That’s why we’re so drawn to the idea that strategically dangling ‘the right incentive’ in front of our children will ensure their future. Like a helpful puppet-master pulling the strings that lead them toward a future of rainbows, glittery awards and unending success.
Well, hate to break it to you Mom and Dad, as appealing as that approach sounds …paying for good grades is the wrong approach!
Confused about why? Yes, many parents are, so let’s look at this topic together …
At our son’s most recent baseball game, we heard parents in the stands chatting about all sorts of parenting struggles — from phone usage to crappy attitudes, and then THIS conversation sparked a heated debate:
Dad #1: “When is our daughter going to figure out thather GPA matters*? She’s a sophomore now! Her lame effort in classes where ‘the teacher is dork’ is killing her GPA and her shot at scholarships!”*
Dad #2: “Well, we pay our kids for their grades.”
At that last statement, the whole crowd of parents turned and started paying attention. The pitcher on the mound quickly forgotten, we all shared our opinion on whether Dad #2’s strategy was wise … or completely foolish.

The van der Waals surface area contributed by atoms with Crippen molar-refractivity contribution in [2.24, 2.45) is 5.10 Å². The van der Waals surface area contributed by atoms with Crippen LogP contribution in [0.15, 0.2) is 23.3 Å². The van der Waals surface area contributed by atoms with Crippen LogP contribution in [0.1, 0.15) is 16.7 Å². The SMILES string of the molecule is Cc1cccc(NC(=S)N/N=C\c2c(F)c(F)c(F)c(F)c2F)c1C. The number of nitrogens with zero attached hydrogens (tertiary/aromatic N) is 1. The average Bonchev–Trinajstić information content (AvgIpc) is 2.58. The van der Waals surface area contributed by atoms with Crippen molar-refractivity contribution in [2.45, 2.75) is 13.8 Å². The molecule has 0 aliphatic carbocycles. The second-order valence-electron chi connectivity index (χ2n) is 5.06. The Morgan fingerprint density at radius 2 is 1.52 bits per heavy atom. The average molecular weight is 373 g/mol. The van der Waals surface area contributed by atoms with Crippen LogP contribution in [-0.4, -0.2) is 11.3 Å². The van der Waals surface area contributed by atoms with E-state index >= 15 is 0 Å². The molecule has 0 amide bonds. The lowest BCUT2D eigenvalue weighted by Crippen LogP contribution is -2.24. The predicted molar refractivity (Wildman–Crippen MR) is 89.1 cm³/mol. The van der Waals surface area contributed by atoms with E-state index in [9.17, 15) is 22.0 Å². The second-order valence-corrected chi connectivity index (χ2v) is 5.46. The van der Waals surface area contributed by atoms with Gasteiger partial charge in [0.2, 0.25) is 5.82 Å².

Dad #2 held his ground, insisting that the carrot-and-stick method of motivation is “the way the REAL world works.” After all, he goes to work every morning to get the paycheck at the end of the week, so why shouldn’t he pay his kids for their grades?
It seems like obvious logic, but there are BIG problems in that approach for reasons you likely haven’t considered.
Are we saying you’re a terrible parent if you reward your kids with cash for their good grades? No, of course not! Not at all. We’re ALL attempting to raise good kids and mirroring adult world incentives to motivate our children seems like a no-brainer.
But, as financial planners who advise adults on making smart money choices (and help them raise money-savvy kids), we strongly advise AGAINST the ‘cash for grades’ approach to motivating school performance. Here’s why:
1. Paying for grades teaches kids that learning isn’t valuable in and of itself.
Paying for performance tells your student that the letter grades they receive are the ultimate goal, not the process of actually learning.